Last month, on the first night of the Summer Writers Series at SOMOS (the literary nonprofit, Society of the Muse of the Southwest, here in Taos), Stephanie Sydoriak of Los Alamos, NM, stole the show. Dressed in a traditional Ukrainian, brightly embroidered costume and reading from her beautifully written memoir, An Ocean Between, she held the audience in her spell.
In her memoir, which was published in 2011, Stephanie, now 87, recounts in vivid detail her life as the child of Ukrainian immigrants who settled in Boston before the breakout of World War I, and the stories – sometimes bewildering, sometimes conflicting – her parents told her about their earlier lives.
“I didn’t realize until my later years,” she writes in An Ocean Between, “how lucky I had been to have parents who were such driven storytellers. I had each to myself, Mama at lunchtime [before she left for her two menial jobs] and Tato [her father] at supper [after he’d spent the day searching futilely for work during the Depression].” She continues:
“Both Mama and Tato told their stories to me in Ukrainian. Tato’s delivery was the more dramatic … His stories ranged from his birth in 1887 in the town of Kozova in Eastern Europe through his impoverished early life and on into his life as an immigrant in America. They inevitably ended in a lecture on Ukrainian history or American politics.
“Mama’s stories were told in a quieter tone. She spoke with yearning for the sweetness of the Old Country that contrasted so sharply with the bitterness of her life in America. She spoke rarely of history and politics, so I had no trouble understanding her simpler words, bright with the colors of blooming lilacs and the fragrance of baking bread.”
Each chapter of An Ocean Between alternates between the mother’s and the father’s stories, taken in — as if recorded verbatim — by their precocious American-born child as the little girl ate her simple meal of a baked potato and drank a cup of Ovaltine. Fortunately for the reader, that daughter, Stephanie, was blessed with an exceptional memory and their storytelling gifts as well.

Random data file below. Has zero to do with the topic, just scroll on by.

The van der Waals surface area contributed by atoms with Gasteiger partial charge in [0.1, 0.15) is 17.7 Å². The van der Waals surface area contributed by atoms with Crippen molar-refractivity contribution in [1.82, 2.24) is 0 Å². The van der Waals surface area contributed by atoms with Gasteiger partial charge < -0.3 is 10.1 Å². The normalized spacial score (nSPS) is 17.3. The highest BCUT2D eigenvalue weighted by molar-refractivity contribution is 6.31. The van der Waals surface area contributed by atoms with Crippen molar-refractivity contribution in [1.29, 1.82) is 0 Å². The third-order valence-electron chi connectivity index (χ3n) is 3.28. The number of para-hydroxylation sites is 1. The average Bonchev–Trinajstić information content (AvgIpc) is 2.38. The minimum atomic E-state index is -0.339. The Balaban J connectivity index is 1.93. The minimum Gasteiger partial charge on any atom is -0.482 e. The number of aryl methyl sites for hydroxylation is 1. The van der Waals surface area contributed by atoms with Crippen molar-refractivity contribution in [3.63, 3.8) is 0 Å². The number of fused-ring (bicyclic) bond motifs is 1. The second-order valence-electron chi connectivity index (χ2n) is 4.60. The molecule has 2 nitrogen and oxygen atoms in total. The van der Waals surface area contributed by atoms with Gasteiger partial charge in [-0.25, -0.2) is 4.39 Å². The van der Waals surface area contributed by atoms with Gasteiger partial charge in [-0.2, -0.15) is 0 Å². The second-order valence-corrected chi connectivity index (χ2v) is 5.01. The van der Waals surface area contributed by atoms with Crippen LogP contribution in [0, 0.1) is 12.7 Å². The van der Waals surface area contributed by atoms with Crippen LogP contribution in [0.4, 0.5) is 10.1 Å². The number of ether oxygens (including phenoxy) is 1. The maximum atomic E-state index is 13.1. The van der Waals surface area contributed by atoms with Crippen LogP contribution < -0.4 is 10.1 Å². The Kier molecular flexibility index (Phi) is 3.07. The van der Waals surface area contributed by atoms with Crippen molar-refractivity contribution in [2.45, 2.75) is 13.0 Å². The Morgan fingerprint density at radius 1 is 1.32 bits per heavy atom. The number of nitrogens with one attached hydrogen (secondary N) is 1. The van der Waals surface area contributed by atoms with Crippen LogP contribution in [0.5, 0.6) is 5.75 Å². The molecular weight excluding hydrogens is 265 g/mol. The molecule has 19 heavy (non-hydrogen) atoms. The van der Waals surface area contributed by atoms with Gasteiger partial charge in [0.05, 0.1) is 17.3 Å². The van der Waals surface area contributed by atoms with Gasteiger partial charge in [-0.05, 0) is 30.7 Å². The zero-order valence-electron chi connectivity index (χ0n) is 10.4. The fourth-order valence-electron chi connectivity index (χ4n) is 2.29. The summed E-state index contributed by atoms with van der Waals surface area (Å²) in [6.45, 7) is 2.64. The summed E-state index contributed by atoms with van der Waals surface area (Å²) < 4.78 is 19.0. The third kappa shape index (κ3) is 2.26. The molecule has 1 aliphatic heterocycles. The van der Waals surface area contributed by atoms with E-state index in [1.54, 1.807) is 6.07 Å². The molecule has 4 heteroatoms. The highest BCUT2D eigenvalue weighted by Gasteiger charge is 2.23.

Prior to her reading at SOMOS, I interviewed Stephanie to learn more about her life and her memoir. As a memoir writer myself, and a teacher of creative nonfiction writing, I was especially curious to know how she had managed to remember so many specific details.
“Oh, I heard their stories over and over and over,” she told me, smiling. “So I remembered all of it. I started writing them down, probably in high school, and I wrote tidbits toward the book ever since, whenever I could find some time. But life always intervened.”
Stephanie’s life has been full. Immediately after her marriage to Steve Sydoriak in 1945, Stephanie and her husband entered Yale Graduate School of Physics, then moved to Los Alamos, where they raised six children. She cared for her aging mother and her older sister until their deaths at 100 and 97, respectively; and she cared for her husband as he declined over a fifteen-year period from Alzheimer’s. He died in 2003.
An Ocean Between has been a lifetime in the making, and it stands as a shining inspiration to women, especially aspiring women writers, of all ages.
In 2011, at the age of 84, Stephanie was named a Living Treasure in her hometown of Los Alamos for her lifelong contribution to the community. “This honor was quite overwhelming for me, actually,” she told me softly. “It was a wonderful feeling of recognition.”
And now, I wanted to know, what does it feel like to be nearing 88 years old and still so strong and vital?
“There’s something rather nice about being master of your own ship,” she said. “I’ve ticked off all the things on my bucket list; I’ve done all the things I’ve wanted to do. So there is an advantage of coming to this age. Not the aches and pains, of course, but all the rest. It’s what you make of it.”
(To obtain Stephanie’s memoir, An Ocean Between, contact her directly at firstname.lastname@example.org.)